Kay Johnson, Certified Nurse-Midwife: The birthing mom, her partner (usually a husband), the midwife, her assistant, (often a student-midwife), maybe 50% have a doula, as well as a good friend, sister, mother and sometimes the siblings. About 25% have a photographer. Rarely, the mother and partner are alone with the midwife and assistant.
Daniela: In other words then, a home birth allows for more people to be present, as I believe in a hospital setting this would be more limited?
Kay Johnson, Certified Nurse-Midwife: Hospitals have different tolerances for people in labor and delivery. I’ve seen the whole range, from no one to whoever you want.
Who can plan a home birth?
Daniela: Moving on to the ins and outs of a home birth, can everyone plan a home birth or there are specific criteria which have to be met?
Kay Johnson, Certified Nurse-Midwife: A midwife would not take on a woman who had existing problems that would interfere with growing a healthy baby, such as diabetes, high blood pressure, or any other chronic issues. She would not keep a patient who developed problems during the pregnancy, such as high blood pressure. My practice is very conservative and will not keep women who have twins or has a baby that is not head down. We also do not do vaginal births after a caesarean section. These are controversial issues among the midwives.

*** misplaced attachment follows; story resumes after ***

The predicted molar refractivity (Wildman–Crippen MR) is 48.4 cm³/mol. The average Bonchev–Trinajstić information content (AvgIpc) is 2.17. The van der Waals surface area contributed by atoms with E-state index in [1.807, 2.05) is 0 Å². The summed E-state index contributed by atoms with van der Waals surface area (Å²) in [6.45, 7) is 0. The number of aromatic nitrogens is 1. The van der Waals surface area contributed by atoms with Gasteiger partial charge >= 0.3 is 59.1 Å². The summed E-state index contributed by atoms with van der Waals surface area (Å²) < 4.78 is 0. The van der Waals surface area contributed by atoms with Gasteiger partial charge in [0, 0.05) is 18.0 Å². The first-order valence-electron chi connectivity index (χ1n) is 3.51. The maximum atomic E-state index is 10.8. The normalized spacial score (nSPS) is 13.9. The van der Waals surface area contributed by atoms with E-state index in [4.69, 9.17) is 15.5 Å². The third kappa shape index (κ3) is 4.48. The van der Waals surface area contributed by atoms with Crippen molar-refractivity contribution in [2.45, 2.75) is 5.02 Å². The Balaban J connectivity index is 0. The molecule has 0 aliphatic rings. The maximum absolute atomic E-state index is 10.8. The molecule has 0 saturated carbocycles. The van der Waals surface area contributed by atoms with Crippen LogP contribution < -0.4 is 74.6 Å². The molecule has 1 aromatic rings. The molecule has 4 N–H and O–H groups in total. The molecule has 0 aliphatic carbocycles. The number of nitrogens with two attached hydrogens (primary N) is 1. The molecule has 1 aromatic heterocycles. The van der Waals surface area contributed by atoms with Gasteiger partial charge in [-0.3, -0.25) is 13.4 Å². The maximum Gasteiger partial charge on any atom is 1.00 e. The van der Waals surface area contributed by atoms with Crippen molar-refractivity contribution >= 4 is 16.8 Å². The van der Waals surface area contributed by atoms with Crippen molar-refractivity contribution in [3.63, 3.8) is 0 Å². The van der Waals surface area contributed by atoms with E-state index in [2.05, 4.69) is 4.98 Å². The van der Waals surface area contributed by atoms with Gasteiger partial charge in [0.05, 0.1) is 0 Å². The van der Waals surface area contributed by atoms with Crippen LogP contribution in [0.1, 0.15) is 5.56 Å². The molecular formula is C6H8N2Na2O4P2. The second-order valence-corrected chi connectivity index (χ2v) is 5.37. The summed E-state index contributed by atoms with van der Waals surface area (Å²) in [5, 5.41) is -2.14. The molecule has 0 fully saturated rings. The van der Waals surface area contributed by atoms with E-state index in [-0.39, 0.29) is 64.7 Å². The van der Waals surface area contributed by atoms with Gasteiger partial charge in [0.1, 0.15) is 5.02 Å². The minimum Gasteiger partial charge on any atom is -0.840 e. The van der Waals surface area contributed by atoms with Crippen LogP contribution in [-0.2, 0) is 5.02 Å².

Daniela: So a VBAC (Vaginal Birth After C-Section) at home would not be possible across the board or this would depend on the midwife?
Kay Johnson, Certified Nurse-Midwife: Depends on the midwife. In some states, the regulations governing midwives will speak against this. Others, like Georgia do not.
Daniela: Thank you for clarifying. What are the procedures for planning a home birth? What does the mom-to-be need to do during her pregnancy?